Last year my husband decided to move. One that would take us out of the school district we currently lived in. For me, it was the school board that I had taught within. It was an education system that I knew VERY well, and, when you have children with special needs, that’s a HUGE asset for a parent. Little did I know that our move was going to be the final push that I needed to make the decision to homeschool our children.
I went to work connecting with other parents (of both autistic and neurotypical children) over Facebook to see what their experiences had been with the board we would be living in. The answers were not good. Feeling discouraged about our prospects, I was at a loss regarding what to do next.
We all want what’s best for our children:
During my online hunt for information, I noticed a number of groups dedicated to homeschooling. Something I had always (secretly) wished to do, I was happy to see a thriving community so close to home. Curious about what would be my reality, I reached out to a seasoned homeschooling parent I knew. She gave me the lay of the land and the pros and cons. She left me brimming with inspiration. At this point, I knew that this was the best decision for us.
A Candid Conversation: To Homeschool or Not
The next step was to have the discussion with my husband. As I worked from home already, his biggest concerns were:
Why can’t they go to school like we did? I went through everything I had learned from my conversations with parents in the area. While some of the issues were a risk in our old school, it was not the prevailing norm that it would be in our new board.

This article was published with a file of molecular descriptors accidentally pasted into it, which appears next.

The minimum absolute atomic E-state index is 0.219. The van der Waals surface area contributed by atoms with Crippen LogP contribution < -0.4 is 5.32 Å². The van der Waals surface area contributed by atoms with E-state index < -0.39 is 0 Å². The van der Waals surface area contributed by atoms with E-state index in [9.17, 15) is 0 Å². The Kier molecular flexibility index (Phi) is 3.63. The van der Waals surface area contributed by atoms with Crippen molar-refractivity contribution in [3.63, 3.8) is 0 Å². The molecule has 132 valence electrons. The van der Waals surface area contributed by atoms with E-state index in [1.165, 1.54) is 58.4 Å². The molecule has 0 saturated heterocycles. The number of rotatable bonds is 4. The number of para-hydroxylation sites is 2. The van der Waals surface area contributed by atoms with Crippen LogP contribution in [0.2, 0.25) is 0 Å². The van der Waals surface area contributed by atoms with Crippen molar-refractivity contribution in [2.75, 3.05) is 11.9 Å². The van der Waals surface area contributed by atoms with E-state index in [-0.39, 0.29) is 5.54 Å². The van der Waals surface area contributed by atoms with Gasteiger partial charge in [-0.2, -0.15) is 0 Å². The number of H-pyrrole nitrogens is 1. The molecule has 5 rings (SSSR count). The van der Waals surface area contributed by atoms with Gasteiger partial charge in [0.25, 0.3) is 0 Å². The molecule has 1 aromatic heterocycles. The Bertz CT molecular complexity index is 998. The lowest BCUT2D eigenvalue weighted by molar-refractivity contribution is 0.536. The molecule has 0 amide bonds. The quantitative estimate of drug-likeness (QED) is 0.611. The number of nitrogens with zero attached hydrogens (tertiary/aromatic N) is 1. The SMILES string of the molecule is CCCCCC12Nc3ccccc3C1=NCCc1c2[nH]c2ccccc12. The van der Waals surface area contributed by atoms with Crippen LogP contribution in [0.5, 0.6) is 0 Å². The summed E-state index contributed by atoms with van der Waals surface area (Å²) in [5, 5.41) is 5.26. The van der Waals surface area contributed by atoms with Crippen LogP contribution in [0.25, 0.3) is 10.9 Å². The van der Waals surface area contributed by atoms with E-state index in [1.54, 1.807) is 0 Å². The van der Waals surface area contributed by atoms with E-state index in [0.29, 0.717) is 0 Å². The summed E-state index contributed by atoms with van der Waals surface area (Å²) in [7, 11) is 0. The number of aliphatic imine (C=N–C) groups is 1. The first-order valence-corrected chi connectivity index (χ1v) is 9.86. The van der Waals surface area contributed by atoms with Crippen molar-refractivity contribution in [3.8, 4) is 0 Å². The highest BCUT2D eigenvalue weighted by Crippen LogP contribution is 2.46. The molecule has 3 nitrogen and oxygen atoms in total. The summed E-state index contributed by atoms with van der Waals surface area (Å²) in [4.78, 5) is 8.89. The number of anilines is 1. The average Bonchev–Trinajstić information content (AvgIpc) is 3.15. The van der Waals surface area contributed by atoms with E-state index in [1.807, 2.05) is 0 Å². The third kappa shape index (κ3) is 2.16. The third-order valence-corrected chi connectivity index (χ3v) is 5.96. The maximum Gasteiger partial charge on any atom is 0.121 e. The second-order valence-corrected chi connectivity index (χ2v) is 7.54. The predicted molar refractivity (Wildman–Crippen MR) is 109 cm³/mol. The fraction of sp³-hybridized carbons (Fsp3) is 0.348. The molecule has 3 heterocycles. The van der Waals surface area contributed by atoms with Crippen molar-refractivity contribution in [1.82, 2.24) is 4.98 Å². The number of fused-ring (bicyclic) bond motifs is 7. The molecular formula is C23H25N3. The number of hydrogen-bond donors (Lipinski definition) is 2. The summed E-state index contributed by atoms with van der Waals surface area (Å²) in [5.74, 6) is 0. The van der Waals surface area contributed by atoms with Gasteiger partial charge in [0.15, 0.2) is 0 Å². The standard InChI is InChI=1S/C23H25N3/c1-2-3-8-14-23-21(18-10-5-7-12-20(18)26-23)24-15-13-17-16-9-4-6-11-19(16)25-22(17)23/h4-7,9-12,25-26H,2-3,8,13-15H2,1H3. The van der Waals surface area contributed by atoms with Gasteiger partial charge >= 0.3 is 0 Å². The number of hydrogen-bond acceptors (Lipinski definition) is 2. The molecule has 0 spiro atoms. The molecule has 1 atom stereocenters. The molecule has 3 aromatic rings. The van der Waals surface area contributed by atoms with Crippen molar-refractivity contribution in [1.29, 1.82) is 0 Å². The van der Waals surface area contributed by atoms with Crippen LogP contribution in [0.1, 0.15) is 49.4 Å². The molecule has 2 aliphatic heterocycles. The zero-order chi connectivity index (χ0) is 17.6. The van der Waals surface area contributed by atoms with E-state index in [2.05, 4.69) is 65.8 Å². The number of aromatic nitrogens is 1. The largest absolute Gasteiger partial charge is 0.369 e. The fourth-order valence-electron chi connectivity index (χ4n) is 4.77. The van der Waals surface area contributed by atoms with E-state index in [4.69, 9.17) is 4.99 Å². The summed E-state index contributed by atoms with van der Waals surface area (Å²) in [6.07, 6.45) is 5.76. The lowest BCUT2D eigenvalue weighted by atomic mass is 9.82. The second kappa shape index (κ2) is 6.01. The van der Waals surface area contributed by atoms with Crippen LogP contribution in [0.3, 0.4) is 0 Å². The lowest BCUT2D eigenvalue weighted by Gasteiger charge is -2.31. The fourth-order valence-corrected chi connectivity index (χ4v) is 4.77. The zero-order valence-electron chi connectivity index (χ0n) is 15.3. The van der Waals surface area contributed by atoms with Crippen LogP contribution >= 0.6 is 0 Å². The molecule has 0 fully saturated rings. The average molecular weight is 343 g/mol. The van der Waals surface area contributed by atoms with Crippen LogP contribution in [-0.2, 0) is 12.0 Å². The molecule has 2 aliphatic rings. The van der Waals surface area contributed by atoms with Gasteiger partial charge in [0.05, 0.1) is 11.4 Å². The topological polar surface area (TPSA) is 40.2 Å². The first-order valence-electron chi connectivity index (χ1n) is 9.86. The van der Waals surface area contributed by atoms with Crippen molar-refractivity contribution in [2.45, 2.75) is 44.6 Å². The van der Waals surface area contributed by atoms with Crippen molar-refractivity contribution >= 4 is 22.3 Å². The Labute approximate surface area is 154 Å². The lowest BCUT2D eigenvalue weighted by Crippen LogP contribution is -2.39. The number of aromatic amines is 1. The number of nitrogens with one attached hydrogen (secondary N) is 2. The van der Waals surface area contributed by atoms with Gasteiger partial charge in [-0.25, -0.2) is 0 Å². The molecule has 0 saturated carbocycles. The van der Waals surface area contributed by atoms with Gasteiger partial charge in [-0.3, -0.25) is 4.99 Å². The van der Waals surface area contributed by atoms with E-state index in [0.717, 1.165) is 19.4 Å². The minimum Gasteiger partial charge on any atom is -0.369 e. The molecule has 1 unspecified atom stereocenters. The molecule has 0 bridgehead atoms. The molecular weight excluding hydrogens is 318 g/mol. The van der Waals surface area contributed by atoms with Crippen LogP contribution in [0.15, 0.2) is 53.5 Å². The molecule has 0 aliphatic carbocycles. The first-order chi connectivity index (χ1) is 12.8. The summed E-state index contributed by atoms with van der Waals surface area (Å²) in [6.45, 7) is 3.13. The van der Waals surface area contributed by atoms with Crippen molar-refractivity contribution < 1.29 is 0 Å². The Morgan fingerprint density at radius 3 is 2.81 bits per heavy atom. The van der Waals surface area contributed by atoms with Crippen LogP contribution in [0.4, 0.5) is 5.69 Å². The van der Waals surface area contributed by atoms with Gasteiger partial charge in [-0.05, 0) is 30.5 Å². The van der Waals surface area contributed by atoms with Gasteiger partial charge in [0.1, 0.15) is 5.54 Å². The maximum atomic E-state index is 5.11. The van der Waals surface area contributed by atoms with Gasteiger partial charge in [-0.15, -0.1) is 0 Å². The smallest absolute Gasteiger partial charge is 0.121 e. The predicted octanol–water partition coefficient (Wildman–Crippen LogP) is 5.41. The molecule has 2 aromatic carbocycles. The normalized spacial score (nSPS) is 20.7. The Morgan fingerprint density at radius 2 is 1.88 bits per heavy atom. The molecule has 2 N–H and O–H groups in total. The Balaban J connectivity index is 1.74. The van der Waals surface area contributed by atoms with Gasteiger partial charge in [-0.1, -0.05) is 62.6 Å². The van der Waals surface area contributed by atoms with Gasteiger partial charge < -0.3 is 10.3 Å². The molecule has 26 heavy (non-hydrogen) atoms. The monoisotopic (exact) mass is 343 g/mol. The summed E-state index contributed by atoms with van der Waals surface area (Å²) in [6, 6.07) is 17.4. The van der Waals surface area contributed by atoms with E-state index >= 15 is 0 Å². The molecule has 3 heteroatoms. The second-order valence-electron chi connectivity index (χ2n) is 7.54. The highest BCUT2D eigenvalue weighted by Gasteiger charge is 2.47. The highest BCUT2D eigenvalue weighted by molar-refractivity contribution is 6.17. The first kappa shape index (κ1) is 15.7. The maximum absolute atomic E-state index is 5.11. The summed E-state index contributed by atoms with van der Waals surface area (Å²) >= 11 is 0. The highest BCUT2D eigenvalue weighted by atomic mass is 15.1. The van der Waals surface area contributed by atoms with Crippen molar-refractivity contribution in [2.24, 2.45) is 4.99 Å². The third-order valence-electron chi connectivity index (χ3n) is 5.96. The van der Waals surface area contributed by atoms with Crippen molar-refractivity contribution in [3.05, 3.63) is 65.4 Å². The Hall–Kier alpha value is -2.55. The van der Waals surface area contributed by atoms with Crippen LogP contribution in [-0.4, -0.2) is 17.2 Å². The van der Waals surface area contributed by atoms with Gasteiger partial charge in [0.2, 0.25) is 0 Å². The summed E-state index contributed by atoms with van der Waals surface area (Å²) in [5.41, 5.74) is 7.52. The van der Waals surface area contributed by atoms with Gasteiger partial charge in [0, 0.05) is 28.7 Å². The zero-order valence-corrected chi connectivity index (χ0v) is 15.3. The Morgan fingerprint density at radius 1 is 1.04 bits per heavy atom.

Would I have the time to homeschool effectively and run a business? This was a valid question. We cannot afford to be a one-income household. Additionally, I am a better parent BECAUSE I work, and my husband knows that. But I was willing to make sacrifices in timelines to make this possible. Nothing had to be tomorrow. Consistent progress in the right direction, at any speed, would still get me where I wanted to go.
What about the other naysayers?
“What about socialization?” they asked. So important for every child, it is especially important for a high-functioning autistic child who yearns for social connection and acceptance, but doesn’t know how to make it happen. Traditionally, my daughter struggles to initiate play in age appropriate ways, maintain conversations and develop friendships. As this type of social communication isn’t taught in our schools in a way the autistic mind can understand, interaction would happen that left her frustrated and confused. I wouldn’t hear about them until later through her limited understanding, making it hard for me to support her.
Being part of our homeschooling community has allowed us to meet a group of like-minded families. We have been able to have meaningful experiences where my daughter can practice her skills and grow without losing friends or being labelled the weird kid. We have been able to scaffold and explicitly teach the socialization skills and habits that Penny never would’ve learned.
A reflection on our first year as a homeschool family:
One year has passed, and my children are flourishing. We use what they are interested in an entry point to bigger conversations and skill growth. We chunk learning throughout the day with adequate sensory breaks built in, something that is not available to us in the traditional school setting.
But, the biggest win for us has been watching our children become responsible for their own learning, make decisions from themselves (no home work fights here), and have access to the resources and expertise that will be relevant to their future. All thanks to the decision that we made to homeschool our children.
We haven’t looked back.